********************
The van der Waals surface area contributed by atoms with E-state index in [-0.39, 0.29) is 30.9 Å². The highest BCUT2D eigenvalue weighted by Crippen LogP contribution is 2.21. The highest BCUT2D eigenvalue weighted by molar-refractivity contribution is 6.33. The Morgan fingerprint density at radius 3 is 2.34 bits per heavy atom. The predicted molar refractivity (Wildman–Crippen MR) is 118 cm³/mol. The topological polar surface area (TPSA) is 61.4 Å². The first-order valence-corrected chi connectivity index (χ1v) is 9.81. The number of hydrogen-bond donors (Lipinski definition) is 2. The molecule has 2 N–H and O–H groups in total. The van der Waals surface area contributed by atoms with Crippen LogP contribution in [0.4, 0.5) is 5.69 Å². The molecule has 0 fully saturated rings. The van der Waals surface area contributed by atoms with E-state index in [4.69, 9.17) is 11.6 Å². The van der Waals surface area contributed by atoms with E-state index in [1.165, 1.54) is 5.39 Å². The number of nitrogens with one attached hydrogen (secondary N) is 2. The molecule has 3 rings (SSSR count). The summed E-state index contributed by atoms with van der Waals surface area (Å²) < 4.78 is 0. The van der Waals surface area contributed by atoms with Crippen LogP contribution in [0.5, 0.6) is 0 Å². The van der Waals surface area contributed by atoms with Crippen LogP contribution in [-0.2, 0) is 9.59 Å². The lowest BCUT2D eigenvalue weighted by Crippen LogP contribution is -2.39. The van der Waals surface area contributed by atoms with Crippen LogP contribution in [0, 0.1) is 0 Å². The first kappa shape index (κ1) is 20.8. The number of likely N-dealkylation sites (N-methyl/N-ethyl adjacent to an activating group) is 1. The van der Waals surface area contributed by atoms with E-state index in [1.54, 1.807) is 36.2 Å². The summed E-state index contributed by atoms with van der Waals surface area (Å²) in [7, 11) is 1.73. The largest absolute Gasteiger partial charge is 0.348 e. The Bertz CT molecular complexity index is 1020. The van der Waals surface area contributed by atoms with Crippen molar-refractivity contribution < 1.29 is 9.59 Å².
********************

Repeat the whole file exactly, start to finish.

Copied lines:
The van der Waals surface area contributed by atoms with E-state index in [-0.39, 0.29) is 30.9 Å². The highest BCUT2D eigenvalue weighted by Crippen LogP contribution is 2.21. The highest BCUT2D eigenvalue weighted by molar-refractivity contribution is 6.33. The Morgan fingerprint density at radius 3 is 2.34 bits per heavy atom. The predicted molar refractivity (Wildman–Crippen MR) is 118 cm³/mol. The topological polar surface area (TPSA) is 61.4 Å². The first-order valence-corrected chi connectivity index (χ1v) is 9.81. The number of hydrogen-bond donors (Lipinski definition) is 2. The molecule has 2 N–H and O–H groups in total. The van der Waals surface area contributed by atoms with Crippen LogP contribution in [0.4, 0.5) is 5.69 Å². The molecule has 0 fully saturated rings. The van der Waals surface area contributed by atoms with E-state index in [4.69, 9.17) is 11.6 Å². The van der Waals surface area contributed by atoms with E-state index in [1.165, 1.54) is 5.39 Å². The number of nitrogens with one attached hydrogen (secondary N) is 2. The molecule has 3 rings (SSSR count). The summed E-state index contributed by atoms with van der Waals surface area (Å²) < 4.78 is 0. The van der Waals surface area contributed by atoms with Crippen LogP contribution in [0.5, 0.6) is 0 Å². The van der Waals surface area contributed by atoms with Crippen LogP contribution in [-0.2, 0) is 9.59 Å². The lowest BCUT2D eigenvalue weighted by Crippen LogP contribution is -2.39. The van der Waals surface area contributed by atoms with Crippen LogP contribution in [0, 0.1) is 0 Å². The first kappa shape index (κ1) is 20.8. The number of likely N-dealkylation sites (N-methyl/N-ethyl adjacent to an activating group) is 1. The van der Waals surface area contributed by atoms with E-state index in [1.54, 1.807) is 36.2 Å². The summed E-state index contributed by atoms with van der Waals surface area (Å²) in [7, 11) is 1.73. The largest absolute Gasteiger partial charge is 0.348 e. The Bertz CT molecular complexity index is 1020. The van der Waals surface area contributed by atoms with Crippen molar-refractivity contribution < 1.29 is 9.59 Å².